Written Sales Goals Inspire Action

Yes, you can get your salespeople to commit to a written personal goal (here's how).

April 26, 2016

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Study after study suggests that less than 20% of all salespeople set written goals of any kind. Our experience is that the income of this elite minority of salespeople who have written goals is predictably and consistently greater than that of the more than 80 percent who don’t — combined!

Why do the income figures break down the way they do?  It’s because identifying a meaningful goal that inspires action is difficult for many salespeople. Such goals demand support, unconditional commitment and a strategic mindset. To shift a salesperson from one group to the other requires a coach who is willing to take the time to learn what is really going on in the salesperson’s world, as well as help the salesperson figure out his or her priorities. Here’s an exercise you can use to begin that process.

During a one-on-one meeting with your salesperson — a period where you know the two of you will not be interrupted for at least an hour — give eight sheets of paper to the salesperson you’re working with. Each sheet should have a different headline, as set out below, but should otherwise be blank.

·      Personal

·      Health

·      Social

·      Spiritual

·      Financial

·      Learning

·      Career

·      Family

Ask the salesperson to create a list of brief bullet items that reflect what he or she wants to accomplish in that area over the coming 90 days. Encourage the salesperson to spend some time with you on this “brainstorming” phase, identifying everything that’s truly important in each area. The more open the discussion is that the salesperson is willing to have with you about each bullet item, the better.

Once the brainstorming step is complete, ask the salesperson to revise the eight lists of goals so that all the goals on each sheet are listed in order of importance. Once the salesperson is finished prioritizing goals in each of the eight areas, ask him or her to consider the goals closely.

Ask the salesperson to answer questions about each goal:

·      How committed am I to achieving this goal?

·      What will achieving this goal do for me as a person?

·      What behaviors will I have to change to accomplish this goal?

·      Who would be an appropriate accountability partner for me on this goal?

·      What is the next step I should take to achieve this goal?

·      How will I celebrate when I achieve this goal?

If the salesperson is just getting started with written goals, you may want to suggest that the salesperson focuses on just one modest “stretch” goal in each of the eight areas. Encourage the salesperson to pick something that will force him or her to stretch beyond the current comfort zone.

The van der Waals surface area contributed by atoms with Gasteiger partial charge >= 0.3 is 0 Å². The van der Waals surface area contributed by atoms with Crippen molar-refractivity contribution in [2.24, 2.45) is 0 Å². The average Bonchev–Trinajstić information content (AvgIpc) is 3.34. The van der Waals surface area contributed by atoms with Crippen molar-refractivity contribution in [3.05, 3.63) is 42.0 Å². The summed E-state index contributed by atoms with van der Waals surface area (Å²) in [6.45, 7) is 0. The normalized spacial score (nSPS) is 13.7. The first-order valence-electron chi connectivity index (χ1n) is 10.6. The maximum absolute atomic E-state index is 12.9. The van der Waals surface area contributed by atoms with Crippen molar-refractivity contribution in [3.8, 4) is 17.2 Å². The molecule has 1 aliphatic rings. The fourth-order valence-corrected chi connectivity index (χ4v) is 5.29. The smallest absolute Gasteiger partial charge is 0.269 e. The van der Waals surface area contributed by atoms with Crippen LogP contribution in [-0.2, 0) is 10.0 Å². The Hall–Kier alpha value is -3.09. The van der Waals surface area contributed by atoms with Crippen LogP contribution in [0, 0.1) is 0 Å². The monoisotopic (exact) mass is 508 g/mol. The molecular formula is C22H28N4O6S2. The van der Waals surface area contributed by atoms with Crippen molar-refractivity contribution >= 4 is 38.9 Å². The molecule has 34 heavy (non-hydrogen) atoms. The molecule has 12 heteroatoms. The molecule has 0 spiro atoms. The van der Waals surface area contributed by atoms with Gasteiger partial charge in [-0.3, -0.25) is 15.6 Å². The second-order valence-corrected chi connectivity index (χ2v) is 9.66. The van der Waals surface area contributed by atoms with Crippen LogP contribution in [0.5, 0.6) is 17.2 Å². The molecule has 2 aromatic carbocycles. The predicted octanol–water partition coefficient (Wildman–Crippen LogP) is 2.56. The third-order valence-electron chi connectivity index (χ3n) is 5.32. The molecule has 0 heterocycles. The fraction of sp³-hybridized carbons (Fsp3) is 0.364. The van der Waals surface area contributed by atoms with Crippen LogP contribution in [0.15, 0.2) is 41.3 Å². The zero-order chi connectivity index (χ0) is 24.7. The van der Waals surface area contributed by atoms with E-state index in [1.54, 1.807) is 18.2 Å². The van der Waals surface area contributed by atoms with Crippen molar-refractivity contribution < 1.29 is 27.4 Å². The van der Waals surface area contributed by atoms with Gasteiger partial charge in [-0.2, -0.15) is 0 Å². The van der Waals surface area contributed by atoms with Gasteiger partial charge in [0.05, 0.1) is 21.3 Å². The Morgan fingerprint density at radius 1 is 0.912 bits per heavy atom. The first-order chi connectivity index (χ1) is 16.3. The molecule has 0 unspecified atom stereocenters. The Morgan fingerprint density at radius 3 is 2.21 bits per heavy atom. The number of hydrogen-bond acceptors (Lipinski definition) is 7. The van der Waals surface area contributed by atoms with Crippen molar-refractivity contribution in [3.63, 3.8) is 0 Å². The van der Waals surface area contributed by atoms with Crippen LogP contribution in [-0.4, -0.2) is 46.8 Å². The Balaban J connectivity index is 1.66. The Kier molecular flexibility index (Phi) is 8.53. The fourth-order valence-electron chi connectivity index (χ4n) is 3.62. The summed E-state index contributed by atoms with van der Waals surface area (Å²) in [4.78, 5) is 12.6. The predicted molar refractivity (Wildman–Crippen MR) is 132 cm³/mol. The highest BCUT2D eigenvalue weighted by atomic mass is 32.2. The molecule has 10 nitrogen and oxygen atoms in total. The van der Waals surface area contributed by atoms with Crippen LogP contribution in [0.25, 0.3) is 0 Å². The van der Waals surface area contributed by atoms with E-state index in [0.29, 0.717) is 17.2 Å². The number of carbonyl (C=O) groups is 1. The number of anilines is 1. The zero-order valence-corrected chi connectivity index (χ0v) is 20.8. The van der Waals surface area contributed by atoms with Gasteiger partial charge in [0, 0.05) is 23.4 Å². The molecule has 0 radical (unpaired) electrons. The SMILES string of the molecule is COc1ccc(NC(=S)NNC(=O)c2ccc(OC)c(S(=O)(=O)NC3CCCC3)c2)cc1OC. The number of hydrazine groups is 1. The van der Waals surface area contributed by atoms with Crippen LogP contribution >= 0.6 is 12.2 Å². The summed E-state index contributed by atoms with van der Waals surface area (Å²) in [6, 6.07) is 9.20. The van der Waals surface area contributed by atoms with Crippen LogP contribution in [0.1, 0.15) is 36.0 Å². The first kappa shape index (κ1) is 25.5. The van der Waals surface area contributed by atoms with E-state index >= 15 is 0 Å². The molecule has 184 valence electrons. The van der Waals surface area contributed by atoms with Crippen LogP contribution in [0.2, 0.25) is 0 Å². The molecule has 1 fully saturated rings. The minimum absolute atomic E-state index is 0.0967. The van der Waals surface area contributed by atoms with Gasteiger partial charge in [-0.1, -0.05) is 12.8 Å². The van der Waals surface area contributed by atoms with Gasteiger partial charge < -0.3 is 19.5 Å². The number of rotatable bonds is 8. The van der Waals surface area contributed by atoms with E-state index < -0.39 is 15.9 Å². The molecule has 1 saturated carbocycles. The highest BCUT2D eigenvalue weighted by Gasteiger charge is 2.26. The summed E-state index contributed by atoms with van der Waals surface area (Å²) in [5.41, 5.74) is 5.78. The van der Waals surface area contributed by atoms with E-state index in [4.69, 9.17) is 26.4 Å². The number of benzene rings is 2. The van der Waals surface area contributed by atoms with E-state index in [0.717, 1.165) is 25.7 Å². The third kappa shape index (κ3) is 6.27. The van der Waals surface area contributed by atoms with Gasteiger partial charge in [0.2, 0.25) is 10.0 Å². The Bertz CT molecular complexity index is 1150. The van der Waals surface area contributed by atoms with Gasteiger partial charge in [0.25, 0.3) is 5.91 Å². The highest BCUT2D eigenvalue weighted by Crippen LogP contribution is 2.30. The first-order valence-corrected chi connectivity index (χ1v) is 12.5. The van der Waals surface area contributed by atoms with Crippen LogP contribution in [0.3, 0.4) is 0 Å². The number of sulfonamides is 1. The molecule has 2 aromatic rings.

One written goal should stand out from all the rest as the salesperson’s primary personal and professional goal — the goal whose achievement has the most meaning on a gut level to the salesperson. Identify that goal. Make sure the salesperson owns it and is stating it in his or her own words. (For instance: “I want to have $30,000 in the bank by December 31st, so my fiancée and I can make a down payment on a house.”) Commit to working with the salesperson on setting up a plan for the attainment of this one major goal. Schedule appropriate check-in meetings -- say exactly what you’ll do to support the salesperson’s efforts — and then keep your word.

Before you conclude this initial session, warn the salesperson that the next 21 days are crucial. At about the 14-day mark, he or she may reach a crossroads, may start considering all kinds of persuasive-sounding reasons to stop pursuing the goal, and may even wonder whether what has been selected is “too difficult.” Let the salesperson know that it is normal to start hearing internal skeptical voices suggesting that it would be better to pick something else (or nothing at all) to strive for – but that you know he or she will choose not to listen to those voices.

The salespeople who make it past that negative self-talk are the ones who move into the elite top 20% of all performers, the ones who assume personal control of their future. This is why it is absolutely essential that you meet with the salesperson as often as you can during the critical 21-day period. Listen during those meetings without judgment and do everything you possibly can to support this person’s transition into the top tier of sales performers: the ones who set and strive to attain written goals that matter on a personal level.

When you support your salespeople and their goals, you better yourself as a Sales Manager. If you want to learn a few more tips to grow as a leader, check out our eBook "The Sales Leader's Checklist".

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